“The key to leveraging data is machine learning,” said Hayes.
Big Data Failures
The advent of big data analytics may be exciting. And many are embarking on that journey. But it’s far from certain that they will successfully arrive at their destination. Some big data projects fail due to lack of management and policy. But many don’t even get that far.
“Most big data projects fail at load,” said Hayes. “They set up the system and then they can’t get data in.”
Hayes advice is to prepare and manage data better. That requires auto-tagging, classifying and enriching it so you can find it and add intelligence. Once accomplished, the next step is to establish workflows to trigger alerts and unearth insights.
“The last step is remediation,” said Hayes.
This is where innovation is taking place in storage. More and more storage vendors are finding ways to introduce analytics.
One of the big criticisms of cloud storage in the early days was the lack of security. To entice enterprise customers, therefore, cloud vendors have gone to great lengths to address this thorny subject. They followed that up with a PR campaign to promote how well they protect data. But assurances about the security of the cloud may have caused some to become complacent. Many companies threw their storage into public clouds without taking the time to add their own layers of protection.
“It’s a myth that your data is protected in the public cloud,” said Karl Rautenstrauch, Senior Program Manager for Azure Storage at Microsoft. “It isn’t protected, archived., migrated, indexed or searchable. There are no magic fairies that protect public clouds.”
Azure stores over 800 PB in the cloud, with 50 PB more being added each month. Rautenstrauch’s advice is to It backs up your own data (Azure uses Commvault to protect internal data), and carry out data reduction via deduplication and compression.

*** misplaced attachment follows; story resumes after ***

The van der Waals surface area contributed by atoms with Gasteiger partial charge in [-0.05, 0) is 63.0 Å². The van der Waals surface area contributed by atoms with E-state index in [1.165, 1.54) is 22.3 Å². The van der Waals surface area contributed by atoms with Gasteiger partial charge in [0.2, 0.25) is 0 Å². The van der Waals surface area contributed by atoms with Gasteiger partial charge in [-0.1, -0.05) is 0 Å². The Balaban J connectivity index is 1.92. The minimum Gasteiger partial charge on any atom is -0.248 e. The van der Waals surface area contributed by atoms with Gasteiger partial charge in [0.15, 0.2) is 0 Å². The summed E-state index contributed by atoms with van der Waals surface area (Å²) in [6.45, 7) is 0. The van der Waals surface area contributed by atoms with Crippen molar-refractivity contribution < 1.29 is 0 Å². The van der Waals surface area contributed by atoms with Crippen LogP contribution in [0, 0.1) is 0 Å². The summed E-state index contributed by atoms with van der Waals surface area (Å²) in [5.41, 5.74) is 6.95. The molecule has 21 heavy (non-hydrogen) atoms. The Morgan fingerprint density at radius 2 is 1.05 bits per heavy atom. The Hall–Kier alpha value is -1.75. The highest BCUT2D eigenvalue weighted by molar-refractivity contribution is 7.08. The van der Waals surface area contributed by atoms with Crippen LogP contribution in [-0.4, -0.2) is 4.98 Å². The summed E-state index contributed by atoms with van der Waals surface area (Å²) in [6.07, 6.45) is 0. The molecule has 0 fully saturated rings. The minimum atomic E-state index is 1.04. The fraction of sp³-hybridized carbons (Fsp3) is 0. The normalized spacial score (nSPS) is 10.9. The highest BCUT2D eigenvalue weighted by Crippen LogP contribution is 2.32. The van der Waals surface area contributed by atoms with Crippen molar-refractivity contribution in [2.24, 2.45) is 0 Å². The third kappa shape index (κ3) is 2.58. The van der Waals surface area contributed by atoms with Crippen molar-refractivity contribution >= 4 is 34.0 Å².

Backup Becomes Recovery
Jason Buffington, an analyst at Enterprise Strategy Group, said people are less concerned with backup for its own sake, these days. They are interested in recovery as an outcome rather than backup as a method, he said.
“Backup morphed to data protection,” said Buffington. “To backup has been added replication and snapshots to increase recoverability agility.”
Primary Data More Important
Data protection used to focus on secondary data. You did backups then tried to look after them: store them, send them offsite and so on. But the result of that approach, said Huffington, is you end up with lots of copies.
“Start data management with the primary copy, not the secondary copies as in backup,” said Buffington. “If you do it the other way, you end up with an average of 11.3 copies of data for protection per organization, according to our research.”
Buffington is also a fan of data retention policies. He said more and more companies are only holding onto data as long as they have to according to legal or regulatory responsibilities – and no longer.
“It’s best to get rid of what you don’t need via archiving and deletion of data,” he said. “If data is stagnant, don’t waste time recovering it during a crisis.”